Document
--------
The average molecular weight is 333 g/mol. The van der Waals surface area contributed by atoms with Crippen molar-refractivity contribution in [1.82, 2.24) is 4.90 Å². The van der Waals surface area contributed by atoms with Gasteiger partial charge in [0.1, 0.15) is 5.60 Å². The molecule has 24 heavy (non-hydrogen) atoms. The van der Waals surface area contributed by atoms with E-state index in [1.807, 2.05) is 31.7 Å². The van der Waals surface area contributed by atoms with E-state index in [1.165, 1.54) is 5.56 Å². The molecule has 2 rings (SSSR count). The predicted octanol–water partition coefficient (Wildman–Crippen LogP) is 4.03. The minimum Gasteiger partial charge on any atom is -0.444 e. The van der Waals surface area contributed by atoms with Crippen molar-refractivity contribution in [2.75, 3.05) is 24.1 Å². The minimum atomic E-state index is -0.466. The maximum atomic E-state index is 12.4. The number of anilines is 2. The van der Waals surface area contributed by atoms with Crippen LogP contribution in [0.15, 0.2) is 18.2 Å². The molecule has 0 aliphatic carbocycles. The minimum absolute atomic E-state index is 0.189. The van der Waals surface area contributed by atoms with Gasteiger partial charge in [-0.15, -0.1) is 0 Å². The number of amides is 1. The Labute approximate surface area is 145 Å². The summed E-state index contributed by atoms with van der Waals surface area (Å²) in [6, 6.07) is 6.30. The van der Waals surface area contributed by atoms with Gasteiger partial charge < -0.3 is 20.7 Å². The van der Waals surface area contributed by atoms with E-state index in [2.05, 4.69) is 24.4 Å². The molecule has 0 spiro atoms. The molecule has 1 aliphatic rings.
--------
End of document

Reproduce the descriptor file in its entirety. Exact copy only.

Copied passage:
The average molecular weight is 333 g/mol. The van der Waals surface area contributed by atoms with Crippen molar-refractivity contribution in [1.82, 2.24) is 4.90 Å². The van der Waals surface area contributed by atoms with Gasteiger partial charge in [0.1, 0.15) is 5.60 Å². The molecule has 24 heavy (non-hydrogen) atoms. The van der Waals surface area contributed by atoms with E-state index in [1.807, 2.05) is 31.7 Å². The van der Waals surface area contributed by atoms with E-state index in [1.165, 1.54) is 5.56 Å². The molecule has 2 rings (SSSR count). The predicted octanol–water partition coefficient (Wildman–Crippen LogP) is 4.03. The minimum Gasteiger partial charge on any atom is -0.444 e. The van der Waals surface area contributed by atoms with Crippen molar-refractivity contribution in [2.75, 3.05) is 24.1 Å². The minimum atomic E-state index is -0.466. The maximum atomic E-state index is 12.4. The number of anilines is 2. The van der Waals surface area contributed by atoms with Crippen LogP contribution in [0.15, 0.2) is 18.2 Å². The molecule has 0 aliphatic carbocycles. The minimum absolute atomic E-state index is 0.189. The van der Waals surface area contributed by atoms with Gasteiger partial charge in [-0.15, -0.1) is 0 Å². The number of amides is 1. The Labute approximate surface area is 145 Å². The summed E-state index contributed by atoms with van der Waals surface area (Å²) in [6, 6.07) is 6.30. The van der Waals surface area contributed by atoms with Gasteiger partial charge < -0.3 is 20.7 Å². The van der Waals surface area contributed by atoms with E-state index in [2.05, 4.69) is 24.4 Å². The molecule has 0 spiro atoms. The molecule has 1 aliphatic rings.